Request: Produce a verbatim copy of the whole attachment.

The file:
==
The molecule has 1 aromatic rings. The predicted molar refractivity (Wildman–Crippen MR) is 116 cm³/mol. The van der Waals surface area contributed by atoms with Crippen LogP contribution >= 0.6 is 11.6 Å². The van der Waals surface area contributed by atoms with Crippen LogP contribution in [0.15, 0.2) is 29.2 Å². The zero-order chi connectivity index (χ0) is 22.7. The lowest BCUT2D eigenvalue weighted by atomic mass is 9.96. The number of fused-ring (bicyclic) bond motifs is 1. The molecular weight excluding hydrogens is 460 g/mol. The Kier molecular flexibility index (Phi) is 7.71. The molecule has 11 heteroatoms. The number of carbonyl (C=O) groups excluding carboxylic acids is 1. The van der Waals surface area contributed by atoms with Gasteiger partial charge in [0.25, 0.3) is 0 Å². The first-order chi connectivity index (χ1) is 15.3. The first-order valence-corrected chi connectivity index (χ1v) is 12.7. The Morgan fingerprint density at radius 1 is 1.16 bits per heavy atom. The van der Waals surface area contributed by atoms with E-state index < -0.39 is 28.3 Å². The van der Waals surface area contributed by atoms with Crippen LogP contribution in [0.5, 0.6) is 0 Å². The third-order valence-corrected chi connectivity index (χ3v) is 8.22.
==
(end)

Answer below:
The molecule has 1 aromatic rings. The predicted molar refractivity (Wildman–Crippen MR) is 116 cm³/mol. The van der Waals surface area contributed by atoms with Crippen LogP contribution >= 0.6 is 11.6 Å². The van der Waals surface area contributed by atoms with Crippen LogP contribution in [0.15, 0.2) is 29.2 Å². The zero-order chi connectivity index (χ0) is 22.7. The lowest BCUT2D eigenvalue weighted by atomic mass is 9.96. The number of fused-ring (bicyclic) bond motifs is 1. The molecular weight excluding hydrogens is 460 g/mol. The Kier molecular flexibility index (Phi) is 7.71. The molecule has 11 heteroatoms. The number of carbonyl (C=O) groups excluding carboxylic acids is 1. The van der Waals surface area contributed by atoms with Gasteiger partial charge in [0.25, 0.3) is 0 Å². The first-order chi connectivity index (χ1) is 15.3. The first-order valence-corrected chi connectivity index (χ1v) is 12.7. The Morgan fingerprint density at radius 1 is 1.16 bits per heavy atom. The van der Waals surface area contributed by atoms with E-state index < -0.39 is 28.3 Å². The van der Waals surface area contributed by atoms with Crippen LogP contribution in [0.5, 0.6) is 0 Å². The third-order valence-corrected chi connectivity index (χ3v) is 8.22.